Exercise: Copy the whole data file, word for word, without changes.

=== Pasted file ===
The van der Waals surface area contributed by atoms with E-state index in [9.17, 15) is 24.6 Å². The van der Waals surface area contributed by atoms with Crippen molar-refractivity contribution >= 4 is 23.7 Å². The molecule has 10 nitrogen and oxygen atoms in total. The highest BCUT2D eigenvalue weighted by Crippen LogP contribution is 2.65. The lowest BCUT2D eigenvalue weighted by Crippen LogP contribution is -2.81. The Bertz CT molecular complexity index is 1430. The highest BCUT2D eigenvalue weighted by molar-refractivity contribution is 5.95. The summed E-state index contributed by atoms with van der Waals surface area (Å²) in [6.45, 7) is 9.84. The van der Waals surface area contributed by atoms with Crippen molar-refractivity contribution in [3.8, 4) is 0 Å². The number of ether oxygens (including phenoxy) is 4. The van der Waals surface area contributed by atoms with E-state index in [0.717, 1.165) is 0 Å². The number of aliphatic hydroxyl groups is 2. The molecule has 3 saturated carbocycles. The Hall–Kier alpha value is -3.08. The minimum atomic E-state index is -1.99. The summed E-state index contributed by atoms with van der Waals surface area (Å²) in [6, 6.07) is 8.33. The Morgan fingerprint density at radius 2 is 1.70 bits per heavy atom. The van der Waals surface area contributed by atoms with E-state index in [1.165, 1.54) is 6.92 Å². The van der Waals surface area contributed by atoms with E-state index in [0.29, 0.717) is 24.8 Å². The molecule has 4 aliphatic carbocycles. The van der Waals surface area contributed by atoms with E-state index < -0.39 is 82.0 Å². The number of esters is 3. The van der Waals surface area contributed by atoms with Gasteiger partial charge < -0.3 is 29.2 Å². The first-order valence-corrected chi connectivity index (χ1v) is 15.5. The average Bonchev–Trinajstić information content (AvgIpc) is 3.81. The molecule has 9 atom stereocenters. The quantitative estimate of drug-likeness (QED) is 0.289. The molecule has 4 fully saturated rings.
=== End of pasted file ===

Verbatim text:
The van der Waals surface area contributed by atoms with E-state index in [9.17, 15) is 24.6 Å². The van der Waals surface area contributed by atoms with Crippen molar-refractivity contribution >= 4 is 23.7 Å². The molecule has 10 nitrogen and oxygen atoms in total. The highest BCUT2D eigenvalue weighted by Crippen LogP contribution is 2.65. The lowest BCUT2D eigenvalue weighted by Crippen LogP contribution is -2.81. The Bertz CT molecular complexity index is 1430. The highest BCUT2D eigenvalue weighted by molar-refractivity contribution is 5.95. The summed E-state index contributed by atoms with van der Waals surface area (Å²) in [6.45, 7) is 9.84. The van der Waals surface area contributed by atoms with Crippen molar-refractivity contribution in [3.8, 4) is 0 Å². The number of ether oxygens (including phenoxy) is 4. The van der Waals surface area contributed by atoms with E-state index in [0.717, 1.165) is 0 Å². The number of aliphatic hydroxyl groups is 2. The molecule has 3 saturated carbocycles. The Hall–Kier alpha value is -3.08. The minimum atomic E-state index is -1.99. The summed E-state index contributed by atoms with van der Waals surface area (Å²) in [6, 6.07) is 8.33. The Morgan fingerprint density at radius 2 is 1.70 bits per heavy atom. The van der Waals surface area contributed by atoms with E-state index in [1.165, 1.54) is 6.92 Å². The van der Waals surface area contributed by atoms with E-state index in [0.29, 0.717) is 24.8 Å². The molecule has 4 aliphatic carbocycles. The van der Waals surface area contributed by atoms with E-state index < -0.39 is 82.0 Å². The number of esters is 3. The van der Waals surface area contributed by atoms with Gasteiger partial charge < -0.3 is 29.2 Å². The first-order valence-corrected chi connectivity index (χ1v) is 15.5. The average Bonchev–Trinajstić information content (AvgIpc) is 3.81. The molecule has 9 atom stereocenters. The quantitative estimate of drug-likeness (QED) is 0.289. The molecule has 4 fully saturated rings.